Ivor Gurney, the son of a tailor, was born in Gloucester on 28th August, 1890. Gurney was educated at King's School, Gloucester as a chorister and he won an open scholarship to the Royal College of Music in 1911.
Gurney showed considerable talent as a composer and poet but in May 1913 he was diagnosed as suffering from dyspepsia and was sent home to Gloucester to recuperate. However, it is now accepted that he had a nervous breakdown and was the first sign of bipolar illness.
On the outbreak of the First World War, Gurney volunteered for the Gloucester regiment. He was initially turned down because of his defective eyesight, but as the British Army was short of men, was allowed to join in 1915.
After training at Salisbury he was sent to Riez Bailleul on the Western Front in May 1916. Three months later he was transferred to Albert during the Somme offensive. On 7th April 1917, Gurney was shot in the army and sent to the army hospital at Rouen. The following month he rejoined his regiment at Arras.
In July 1917 Gurney was transferred to the 184 Machine Gun Company and was moved to Buysscheure and joined the forces preparing for the offensive at Passchendaele. Gurney was gassed at St. Julien on 10th September 1917. He was sent to Edinburgh War Hospital and while recovering a collection of his war poems, Severn and Somme, appeared in November 1917.
After the war Gurney spent time in the Newcastle General Hospital, Lord Derby's War Hospital in Warrington and the Middlesex War Hospital in St. Albans. Gurney was finally discharged from hospital and the army on 4th October 1918.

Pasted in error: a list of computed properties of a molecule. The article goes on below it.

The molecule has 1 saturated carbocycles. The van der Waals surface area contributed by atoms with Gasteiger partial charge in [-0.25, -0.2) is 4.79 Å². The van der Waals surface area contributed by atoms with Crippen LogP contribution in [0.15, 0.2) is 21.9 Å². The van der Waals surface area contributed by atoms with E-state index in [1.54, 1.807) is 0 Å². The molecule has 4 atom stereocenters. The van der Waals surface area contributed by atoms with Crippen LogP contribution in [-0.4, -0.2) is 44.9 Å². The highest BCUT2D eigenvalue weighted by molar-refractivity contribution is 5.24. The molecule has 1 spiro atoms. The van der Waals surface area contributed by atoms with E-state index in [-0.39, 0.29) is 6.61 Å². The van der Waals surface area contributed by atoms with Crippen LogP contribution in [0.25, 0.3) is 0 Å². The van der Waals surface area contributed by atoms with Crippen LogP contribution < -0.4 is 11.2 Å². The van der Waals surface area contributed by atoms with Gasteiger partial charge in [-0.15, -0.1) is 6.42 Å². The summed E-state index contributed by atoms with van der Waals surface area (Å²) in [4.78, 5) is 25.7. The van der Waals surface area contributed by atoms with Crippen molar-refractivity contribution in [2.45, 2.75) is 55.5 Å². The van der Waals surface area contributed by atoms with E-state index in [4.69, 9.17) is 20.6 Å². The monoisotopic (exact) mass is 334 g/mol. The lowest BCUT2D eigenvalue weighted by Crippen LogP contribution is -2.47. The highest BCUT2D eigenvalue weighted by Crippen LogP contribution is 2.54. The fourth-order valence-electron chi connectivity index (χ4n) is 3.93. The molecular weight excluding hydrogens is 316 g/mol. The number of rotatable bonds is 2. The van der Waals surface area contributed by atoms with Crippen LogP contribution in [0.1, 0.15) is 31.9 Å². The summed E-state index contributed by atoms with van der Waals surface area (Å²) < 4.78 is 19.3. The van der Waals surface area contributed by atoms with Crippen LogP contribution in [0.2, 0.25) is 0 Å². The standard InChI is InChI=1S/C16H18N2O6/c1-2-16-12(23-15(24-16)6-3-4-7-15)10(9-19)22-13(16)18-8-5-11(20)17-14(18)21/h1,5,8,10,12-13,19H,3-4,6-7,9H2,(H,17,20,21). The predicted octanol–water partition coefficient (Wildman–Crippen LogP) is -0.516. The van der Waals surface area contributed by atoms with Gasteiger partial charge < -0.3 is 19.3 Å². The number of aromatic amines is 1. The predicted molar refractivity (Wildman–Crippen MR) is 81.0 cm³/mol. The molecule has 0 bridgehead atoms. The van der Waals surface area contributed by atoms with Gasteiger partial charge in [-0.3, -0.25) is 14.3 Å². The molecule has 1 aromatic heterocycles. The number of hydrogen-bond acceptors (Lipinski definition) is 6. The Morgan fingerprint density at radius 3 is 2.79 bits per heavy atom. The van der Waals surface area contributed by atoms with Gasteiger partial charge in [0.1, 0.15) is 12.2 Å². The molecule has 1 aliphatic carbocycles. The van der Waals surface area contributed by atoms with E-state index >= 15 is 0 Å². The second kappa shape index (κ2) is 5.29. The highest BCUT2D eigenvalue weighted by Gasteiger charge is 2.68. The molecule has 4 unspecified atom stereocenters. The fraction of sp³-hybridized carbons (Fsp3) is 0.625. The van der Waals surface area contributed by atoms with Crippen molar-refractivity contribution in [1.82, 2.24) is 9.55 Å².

Gurney's second book of poems, War's Embers was published in May 1919. However he was unable to make a living from his writing and over the next three years worked as a farm labourer, as a pianist in a cinema and as a clerk in the Gloucester Tax Office.
Gurney suffered from a severe manic depressive illness and after several failed attempts at suicide was sent to a mental asylum in Gloucester. On 28th September 1922, Gurney was certified insane and was transferred to the City of London Mental Hospital at Dartford. He continued to write poetry and his work was published in the London Mercury .
Ivor Gurney died of bilateral pulmonary tuberculosis at the City of London Mental Hospital on 26th December, 1937. Five days later he was buried at Twigworth, Gloucestershire.
Who died on the wires, and hung there, one of two -
Who for his hours of life had chattered through
Infinite lovely chatter of Bucks accent:
Yet faced unbroken wires; stepped over, and went
A noble fool, faithful to his stripes - and ended.
But I weak, hungry, and willing only for the chance
Of line - to fight in the line, lay down under unbroken
Wires, and saw the flashes and kept unshaken,
Till the politest voice - a finicking accent, said:
"Do you think you might crawl through, there: there's a hole"
Darkness, shot at: I smiled, as politely replied -
"I'm afraid not, Sir." There was no hole no way to be seen
Nothing but chance of death, after tearing of clothes
Kept flat, and watched the darkness, hearing bullets whizzing -
And thought of music - and swore deep heart's deep oaths
(Polite to God) and retreated and came on again,
Again retreated - and a second time faced the screen.
There are strange Hells within the minds War made
Not so often, not so humiliating afraid
As one would have expected - the racket and fear guns made.
One Hell the Gloucester soldiers they quite put out;
Their first bombardment, when in combined black shout
Of fury, guns aligned, they ducked low their heads
And sang with diaphragms fixed beyond all dreads,
That tin and stretched-wire tinkle, that blither of tune;
"Apres la guerre fini" till Hell all had come down,
Twelve-inch, six-inch, and eighteen pounders hammering Hell's thunders.
Where are they now on State-doles, or showing shop patterns
Or walking town to town sore in borrowed tatterns
Or begged. Some civic routine one never learns.
The heart burns - but has to keep out of face how heart burns.